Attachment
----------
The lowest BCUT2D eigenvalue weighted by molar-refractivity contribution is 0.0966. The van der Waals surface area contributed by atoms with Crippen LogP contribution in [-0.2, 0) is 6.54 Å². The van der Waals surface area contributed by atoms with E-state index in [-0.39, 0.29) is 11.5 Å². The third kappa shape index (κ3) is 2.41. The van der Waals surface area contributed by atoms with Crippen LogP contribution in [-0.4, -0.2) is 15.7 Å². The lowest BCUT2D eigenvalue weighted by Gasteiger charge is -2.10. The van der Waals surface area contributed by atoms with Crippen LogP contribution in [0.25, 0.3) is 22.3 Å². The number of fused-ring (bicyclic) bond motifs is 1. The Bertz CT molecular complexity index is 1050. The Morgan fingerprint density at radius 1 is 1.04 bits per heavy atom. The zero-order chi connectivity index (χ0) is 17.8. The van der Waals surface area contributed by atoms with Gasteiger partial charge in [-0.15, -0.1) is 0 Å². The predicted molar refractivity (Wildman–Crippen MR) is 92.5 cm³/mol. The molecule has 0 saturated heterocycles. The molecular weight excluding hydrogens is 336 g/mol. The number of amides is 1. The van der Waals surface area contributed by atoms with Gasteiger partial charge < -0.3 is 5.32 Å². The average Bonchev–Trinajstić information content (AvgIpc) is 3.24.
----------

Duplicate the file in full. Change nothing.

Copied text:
The lowest BCUT2D eigenvalue weighted by molar-refractivity contribution is 0.0966. The van der Waals surface area contributed by atoms with Crippen LogP contribution in [-0.2, 0) is 6.54 Å². The van der Waals surface area contributed by atoms with E-state index in [-0.39, 0.29) is 11.5 Å². The third kappa shape index (κ3) is 2.41. The van der Waals surface area contributed by atoms with Crippen LogP contribution in [-0.4, -0.2) is 15.7 Å². The lowest BCUT2D eigenvalue weighted by Gasteiger charge is -2.10. The van der Waals surface area contributed by atoms with Crippen LogP contribution in [0.25, 0.3) is 22.3 Å². The number of fused-ring (bicyclic) bond motifs is 1. The Bertz CT molecular complexity index is 1050. The Morgan fingerprint density at radius 1 is 1.04 bits per heavy atom. The zero-order chi connectivity index (χ0) is 17.8. The van der Waals surface area contributed by atoms with Gasteiger partial charge in [-0.15, -0.1) is 0 Å². The predicted molar refractivity (Wildman–Crippen MR) is 92.5 cm³/mol. The molecule has 0 saturated heterocycles. The molecular weight excluding hydrogens is 336 g/mol. The number of amides is 1. The van der Waals surface area contributed by atoms with Gasteiger partial charge < -0.3 is 5.32 Å². The average Bonchev–Trinajstić information content (AvgIpc) is 3.24.